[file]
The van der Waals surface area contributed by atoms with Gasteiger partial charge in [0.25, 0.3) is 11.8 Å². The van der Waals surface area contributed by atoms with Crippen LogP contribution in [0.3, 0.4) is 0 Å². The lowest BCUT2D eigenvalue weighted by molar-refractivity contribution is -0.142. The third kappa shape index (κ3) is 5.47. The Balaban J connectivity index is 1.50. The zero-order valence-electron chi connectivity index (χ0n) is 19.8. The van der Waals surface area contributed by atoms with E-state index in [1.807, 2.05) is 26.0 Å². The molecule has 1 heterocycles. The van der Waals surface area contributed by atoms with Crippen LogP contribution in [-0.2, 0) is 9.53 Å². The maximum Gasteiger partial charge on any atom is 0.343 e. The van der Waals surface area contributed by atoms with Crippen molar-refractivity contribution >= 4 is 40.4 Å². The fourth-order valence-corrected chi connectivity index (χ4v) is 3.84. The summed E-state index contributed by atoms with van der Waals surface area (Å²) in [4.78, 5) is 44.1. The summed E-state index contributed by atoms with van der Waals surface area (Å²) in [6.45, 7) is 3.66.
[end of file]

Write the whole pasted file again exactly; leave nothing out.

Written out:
The van der Waals surface area contributed by atoms with Gasteiger partial charge in [0.25, 0.3) is 11.8 Å². The van der Waals surface area contributed by atoms with Crippen LogP contribution in [0.3, 0.4) is 0 Å². The lowest BCUT2D eigenvalue weighted by molar-refractivity contribution is -0.142. The third kappa shape index (κ3) is 5.47. The Balaban J connectivity index is 1.50. The zero-order valence-electron chi connectivity index (χ0n) is 19.8. The van der Waals surface area contributed by atoms with E-state index in [1.807, 2.05) is 26.0 Å². The molecule has 1 heterocycles. The van der Waals surface area contributed by atoms with Crippen LogP contribution in [-0.2, 0) is 9.53 Å². The maximum Gasteiger partial charge on any atom is 0.343 e. The van der Waals surface area contributed by atoms with Crippen molar-refractivity contribution >= 4 is 40.4 Å². The fourth-order valence-corrected chi connectivity index (χ4v) is 3.84. The summed E-state index contributed by atoms with van der Waals surface area (Å²) in [4.78, 5) is 44.1. The summed E-state index contributed by atoms with van der Waals surface area (Å²) in [6.45, 7) is 3.66.